If you’re court-ordered to pay child support, or are in the process of being placed on child support, you need to know a few child support rules. Although it’s important for those paying child support to know the laws behind it, it’s also important for those receiving child support to understand a few rules as well.
The child support system can become confusing at times, and it might not be until several court dates later when you finally begin receiving it or paying it. No matter where you stand in the situation, you need to have a good understanding of how it works. The best time to learn about child support laws is now.
Understanding Child Support Rules: 6 Things Everyone Should Know
Continue reading below for 7 facts about child support that are essential for you to know about!
1. The Beginning of Child Support
When bringing a child into this world, both parents are responsible for the child. When the parents live in the same household, they work with one another to provide the support needed by the child. When the parents don’t live together, there is more often than not, a parent who the child lives with more so than the other.
This is the parent who has custody of the child. This is something that can be written down in a separation agreement or in a court-ordered agreement. The parent with custody is the one who pays for the majority of the child’s expenses.
This can be clothing, school supplies, food, medical bills, and much more. The other parent, although not the one with custody, is still responsible for providing financial assistance for these expenses. This is child support.
To begin the child support process, the parent with custody will need to go down to the courthouse and file for it.
2. The End of Child Support
Once child support begins, it will continue until the child is no longer a dependent. This is, in most cases, after the child reaches the age of 18. However, there are some exceptions.
If the child marries before the age of 18, then the paying parent is no longer responsible for making these payments. A child at the age of 16 can also take him or herself out of the child support program voluntarily, ending the payments.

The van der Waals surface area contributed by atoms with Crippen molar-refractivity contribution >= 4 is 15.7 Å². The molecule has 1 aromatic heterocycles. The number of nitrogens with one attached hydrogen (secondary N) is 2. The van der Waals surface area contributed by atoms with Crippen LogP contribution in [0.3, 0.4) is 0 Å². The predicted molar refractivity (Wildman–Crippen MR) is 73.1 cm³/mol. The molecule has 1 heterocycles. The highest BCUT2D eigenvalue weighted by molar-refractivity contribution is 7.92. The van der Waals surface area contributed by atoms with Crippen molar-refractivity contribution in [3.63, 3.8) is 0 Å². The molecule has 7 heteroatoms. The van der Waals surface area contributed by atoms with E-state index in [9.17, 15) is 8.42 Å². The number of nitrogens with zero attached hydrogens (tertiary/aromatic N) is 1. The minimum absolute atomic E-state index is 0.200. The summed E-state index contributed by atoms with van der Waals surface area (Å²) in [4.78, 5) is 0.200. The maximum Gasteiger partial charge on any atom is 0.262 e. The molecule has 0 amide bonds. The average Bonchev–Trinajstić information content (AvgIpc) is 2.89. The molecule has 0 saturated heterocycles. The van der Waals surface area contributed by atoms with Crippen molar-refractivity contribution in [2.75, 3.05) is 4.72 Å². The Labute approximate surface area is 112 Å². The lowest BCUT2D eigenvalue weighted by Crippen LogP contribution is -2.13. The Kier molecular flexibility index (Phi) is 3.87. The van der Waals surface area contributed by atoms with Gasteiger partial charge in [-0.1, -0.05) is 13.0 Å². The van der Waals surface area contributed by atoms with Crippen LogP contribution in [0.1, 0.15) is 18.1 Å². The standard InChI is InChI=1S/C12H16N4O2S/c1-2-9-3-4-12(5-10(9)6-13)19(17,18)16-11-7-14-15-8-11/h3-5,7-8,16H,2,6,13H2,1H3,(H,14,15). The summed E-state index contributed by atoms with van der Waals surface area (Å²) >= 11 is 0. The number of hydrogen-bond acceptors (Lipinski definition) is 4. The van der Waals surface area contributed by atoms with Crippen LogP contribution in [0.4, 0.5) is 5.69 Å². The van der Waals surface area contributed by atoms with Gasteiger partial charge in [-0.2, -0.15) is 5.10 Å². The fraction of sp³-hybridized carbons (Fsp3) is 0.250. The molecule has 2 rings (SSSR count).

If a child reaches the age of 18 and is still dependent due to an illness, disability, or a full-time school schedule, then the parent might be required to make payments past the age of 18.
3. The Paying Parent
The paying parent is the one who has the child less often. This parent is responsible for paying child support even if the parent with custody gets married or remarried. This is also true if the other parent begins to live with someone else.
Neither of these situations takes responsibility away from you. The amount of child support that’s required to be paid each month is normally set up by Child Support Enforcement. If the two parents can come to an agreement, then this amount could potentially be set up by the parents rather than the courts.
Even if the parent without custody has never lived with, been married to, or even had a relationship with the other parent, he or she is still financially responsible for the child.
4. Paying the Child Support
The paying parent will need to provide accurate employment information. This includes the name and address of the employer and the amount of money made each paycheck. If needed, each parent can get their own lawyer to help ensure that everything is done correctly and that there are no discrepancies.
If you’re not able to come up with a support payment schedule between the two of you, then you can take it to the courthouse, where a mediator will come into play. The courts will make all of the decisions for you depending on each parent’s income, time with the child, and a few other factors.
5. Refusing Access to the Child
Refusing access to the child is never allowed for the simple fact that a parent isn’t paying support. If you’re the parent required to pay child support but are not able to make payments, this does not give the other parent the right to keep your child from you. The only reason why a parent should keep a child from another parent is if he or she has reason to suspect danger.
The courts will never refuse access to a child because you haven’t made a payment. The courts want there to be open access to your child to ensure that the child has an on-going relationship with both parents.
6. Every State has Different Guidelines
Do keep in mind that every state has its own guidelines when it comes to child support enforcement. Child support laws and rules are not a national standard. Each state will use its own formula to calculate how much a non-custody parent should be paying.
To get a full list of all the rules and laws regarding child support in your state, be sure to contact your state’s department of revenue. At the very least, consider contacting a family law attorney in your area who has experience dealing with child support in that specific state.
Know These Child Support Rules Before It’s Too Late!
If you’re in the process of being placed on child support or placing another parent on child support, then you’ll need to know these child support rules before getting too deep into the process. Doing so ensures that you go into every child support situation with a level head.
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